Now, we are going to develop several concepts that are essential in understanding New Testament foundations. In Luke 16.19, we learn about a place called Abraham’s Bosom. Sheol (place of the dead) was divided into two compartments. Abraham’s Bosom was where the righteous went before Yeshua (after Yeshua resurrected, Abraham’s Bosom was “moved” to Heaven). Torments was where the unrighteous went, and still do. But why is it called Abraham’s Bosom? The Mishnah describes the daily services in the Temple in the tractate Tamid. The Lishkat Ha Gazit (Chamber of Hewn Stone) was where lots were drawn for who would take part in the slaughtering of the Tamid lamb in the morning, very early. When they were ready, a priest would ascend to a high point in the Temple, possibly the roof, and look to Hebron to see if it was lit up yet. Now, Abraham bought the cave of Machpelah to bury Sarah. Leah, Isaac, Rebekah and Jacob are buried there also. The belief was that the resurrection would begin there (Hebron), then move to the Kidron Valley and the Mount of Olives, and then continue from there. That is why people were buried on the Mount of Olives. In Luke 19.37-41, Yeshua is riding into Jerusalem and is near the descent of the Mount of Olives (v 37). Some Pharisee’s (probably from Shammai) tell Yeshua to rebuke his talmidim for cheering. Yeshua says, “I tell you, if these (his talmidim, the crowd) become silent the stones (the grave stones there) would cry out.” Why did he say that? Because the dead in Sheol know who Yeshua is! It goes on to say Yeshua wept over the city. This fulfilled a prophecy back in 2 Sam 15.30 when David wept as he was leaving the city from Absalom. He was also at the descent of the Mount of Olives, the same spot where Yeshua wept. King David is a picture of the Messiah and he reigned over Hebron for seven years, and then moved to Jerusalem. Hebron was seen as a type of heaven. Messiah will rule for seven years in Heaven (Hebron), then moves to Jerusalem. David was even coronated in Hebron (Heaven), just like Yeshua will. The earth will be cleansed during the Birthpains, then Yeshua will moves to Jerusalem like David did.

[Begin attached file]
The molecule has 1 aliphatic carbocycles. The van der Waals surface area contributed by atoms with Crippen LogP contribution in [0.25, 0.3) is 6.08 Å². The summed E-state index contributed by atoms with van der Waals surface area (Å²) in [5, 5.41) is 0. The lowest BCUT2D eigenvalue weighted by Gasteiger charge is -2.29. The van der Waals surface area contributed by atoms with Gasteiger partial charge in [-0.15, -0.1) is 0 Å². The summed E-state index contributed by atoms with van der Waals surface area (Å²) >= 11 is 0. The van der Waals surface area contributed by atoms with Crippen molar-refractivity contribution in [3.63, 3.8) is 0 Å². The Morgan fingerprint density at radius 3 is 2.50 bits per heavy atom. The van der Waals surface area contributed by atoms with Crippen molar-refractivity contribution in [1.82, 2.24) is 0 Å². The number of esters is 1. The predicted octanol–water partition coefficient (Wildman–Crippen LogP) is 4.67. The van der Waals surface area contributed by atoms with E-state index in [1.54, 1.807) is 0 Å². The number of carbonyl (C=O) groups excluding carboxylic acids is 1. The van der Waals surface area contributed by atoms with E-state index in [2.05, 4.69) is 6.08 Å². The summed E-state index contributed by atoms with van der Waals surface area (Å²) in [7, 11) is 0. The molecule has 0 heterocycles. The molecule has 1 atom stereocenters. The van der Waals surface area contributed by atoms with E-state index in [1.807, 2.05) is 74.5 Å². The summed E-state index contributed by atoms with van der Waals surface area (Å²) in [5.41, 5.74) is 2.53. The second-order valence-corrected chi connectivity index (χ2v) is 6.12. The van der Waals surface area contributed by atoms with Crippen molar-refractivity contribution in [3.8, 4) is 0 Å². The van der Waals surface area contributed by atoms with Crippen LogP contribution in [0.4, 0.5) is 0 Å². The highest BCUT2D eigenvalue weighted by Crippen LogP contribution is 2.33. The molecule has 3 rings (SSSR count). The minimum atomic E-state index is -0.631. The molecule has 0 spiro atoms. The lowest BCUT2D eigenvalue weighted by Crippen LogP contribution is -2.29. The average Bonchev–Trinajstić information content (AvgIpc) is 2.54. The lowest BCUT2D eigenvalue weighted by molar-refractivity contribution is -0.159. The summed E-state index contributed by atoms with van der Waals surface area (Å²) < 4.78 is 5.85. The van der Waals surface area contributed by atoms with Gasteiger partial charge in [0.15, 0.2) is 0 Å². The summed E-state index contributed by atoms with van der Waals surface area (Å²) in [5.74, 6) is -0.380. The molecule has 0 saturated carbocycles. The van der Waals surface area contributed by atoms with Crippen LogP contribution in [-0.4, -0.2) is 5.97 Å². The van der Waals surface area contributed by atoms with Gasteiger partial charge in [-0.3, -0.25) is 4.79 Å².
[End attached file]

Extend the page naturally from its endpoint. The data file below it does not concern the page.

Jerusalem is shaped like the Hebrew letter “Shin” and Abraham perceived the place from “afar off” (Gen 22). He was at a place called the “Promenade” or “Mizrachi Talpiot” meaning “east perfection.” Tophet is located there (Jer 7.31-32, 19.1-6). Joel 3.1-2,12 calls this place the “Valley of Jehoshaphat” meaning “God is judge” and that is understood as Tophet. Jeremiah prophesied at the “potter’s gate” in Jer 19.1-9. The potter’s gate ran east to west and winds blew the smoke away from the city. This gate will also be known as the Dung Gate in the time of Nehemiah and the Potter’s Field will be called Akeldama in Acts 1.19, Matt 27.7-10. All of these places will be at the same place. This is where the parable of the Rich Man and Lazarus in Luke 16 takes place. The Rich Man was in Torments (Tophet) looking up to the Temple Mount. The Temple was called “Beit El” or the “House of God.” Between the Temple and Tophet was the Pool of Siloam (Shiloach=meaning “sent”). The “Rich Man” were the Pharisee’s of Beit Shammai who were lovers of money (Luke 16.14). In Luke 16.24, the Rich Man requests water, and the Pool of Siloam was used for a Temple ceremony at Sukkot and for the Parah Adumah (Red Heifer). Now, let’s put all this together. In Luke 19.40, Yeshua says that the “stones will cry out.” Jerusalem is in the shape of the letter Shin, a name for God (“my name is there” and there are three mountain tops in this area. Mount Moriah means “my teacher” and this is Yeshua. The Ophel means “fortified hill” and this is the Father. Mount Zion means “mark” and this is the Ruach Ha Kodesh, or Holy Spirit). The “stones” are the graves, the head stones that will cry out because the dead know who Yeshua is, and all of this goes right back to the parable in Luke 16.19-31.